What’s in it for me?

Guest blogger, actress and award winning writer Dani Moseley says  if put yourself out there, you’ll find out.

Dani

Last year summer my best friend had started acting in short, one off theatre showcases and going on about how great they were and how I should get involved. I turned my nose up at the idea, thinking: ‘I don’t need to do work like that anymore’. I know, right, who did I think I was? Lol. But, work was getting quiet and I, wanting a change from just doing youth theatre tours, trusted her so, when director Alice Bonifacio, offered me the opportunity to take part in Whoop ‘n’ Wail Represents….The Launch, I slightly reluctantly took it.

Music Box 3

Dani taking notes from director Alice Bonifacio with actress Lizzie Bourne in Three Women in a Music Box by Dan Horrigan

I was cast in an all female three-hander, Dan Horrigan‘s Three Women in a Music Box. The experience was great. I got to work with talented, hard working actresses – Lizzie Bourne and Thea Beyleveld – an inspiring up and coming director and Whoop ‘n’ Wail were really accommodating and approachable with anything we needed to help support the piece. It was great having a tech/dress rehearsal beforehand and having two nights to perform was so nice to learn from. Excitingly, I also received my very first review, which got 5 stars, and that was crazy for me, as I’d never been reviewed in any of the other stuff I’d done.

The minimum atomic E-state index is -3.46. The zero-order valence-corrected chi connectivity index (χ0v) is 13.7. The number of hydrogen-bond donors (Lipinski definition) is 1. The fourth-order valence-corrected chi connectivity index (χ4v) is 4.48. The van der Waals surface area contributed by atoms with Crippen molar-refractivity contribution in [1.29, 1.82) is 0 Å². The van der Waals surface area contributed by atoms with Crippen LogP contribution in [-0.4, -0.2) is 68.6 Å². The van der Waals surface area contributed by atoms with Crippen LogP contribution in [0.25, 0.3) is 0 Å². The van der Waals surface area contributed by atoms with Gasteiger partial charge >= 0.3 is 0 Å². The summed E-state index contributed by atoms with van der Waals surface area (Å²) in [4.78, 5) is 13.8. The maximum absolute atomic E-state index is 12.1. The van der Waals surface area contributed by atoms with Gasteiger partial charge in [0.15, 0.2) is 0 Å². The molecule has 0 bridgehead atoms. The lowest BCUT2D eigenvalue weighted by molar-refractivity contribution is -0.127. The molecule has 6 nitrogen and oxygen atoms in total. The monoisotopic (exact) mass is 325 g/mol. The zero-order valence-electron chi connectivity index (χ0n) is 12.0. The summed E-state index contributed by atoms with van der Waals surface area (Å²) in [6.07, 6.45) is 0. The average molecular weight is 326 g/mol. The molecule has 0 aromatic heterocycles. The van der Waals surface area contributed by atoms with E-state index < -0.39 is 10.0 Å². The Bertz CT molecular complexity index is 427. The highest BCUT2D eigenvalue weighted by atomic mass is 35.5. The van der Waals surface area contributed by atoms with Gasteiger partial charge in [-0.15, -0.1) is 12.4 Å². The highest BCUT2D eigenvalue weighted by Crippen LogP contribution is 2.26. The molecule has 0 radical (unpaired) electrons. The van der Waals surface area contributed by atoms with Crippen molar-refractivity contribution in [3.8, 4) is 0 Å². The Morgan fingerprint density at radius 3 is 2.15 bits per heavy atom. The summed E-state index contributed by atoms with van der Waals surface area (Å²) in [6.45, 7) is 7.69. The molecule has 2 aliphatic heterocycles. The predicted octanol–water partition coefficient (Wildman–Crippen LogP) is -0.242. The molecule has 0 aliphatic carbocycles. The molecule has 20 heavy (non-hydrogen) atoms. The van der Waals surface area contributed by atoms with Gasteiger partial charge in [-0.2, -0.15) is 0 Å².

I hadn’t really thought about inviting anyone to see the show as it was my first time, but amazingly, a director from one of the other plays in Represents… scouted me for The Story Project at the Arcola in Dalston. I performed in The Bird Woman of Lewisham by Chino Odimba, directed by Emily Bush. And from the Arcola, one thing lead to another: I got scouted by a director there for a sight-specific piece in Leicester Square, Rivers of London by Ben Aaronovitch, directed by Eva Sampson. It was awesome and all from Whoop ‘n’ Wail Represents…, the very thing I had turned my nose up at originally.

So, when I heard Whoop ‘n’ Wail were doing another one, Represents…Desire, I was intrigued and then when the same director, Alice, sent through the Nice Jumper script by Daniel Page, I was on board, no hesitation!

Nice Jumper 2

Dani and Lizzie Bourne in Nice Jumper by Daniel Page

The process and experience was even more enjoyable and joining the team was actor Anyebe Godwin. Again we got to see the other plays in the showcase, which is always nice for actors. Again the performances got reviewed and again our play got 5 stars – I even got a double personal mention for my performance!!!

So, for any actors, directors and writers sitting there reading this, thinking that small scale new writing showcases would be of no benefit to them, THINK AGAIN!

Opportunities come from any and everywhere as a creative in the entertainment industry and the fact that you get good writers, directors, actors, reviewers and the chance to invite people to come and see you, what really is of no benefit here?!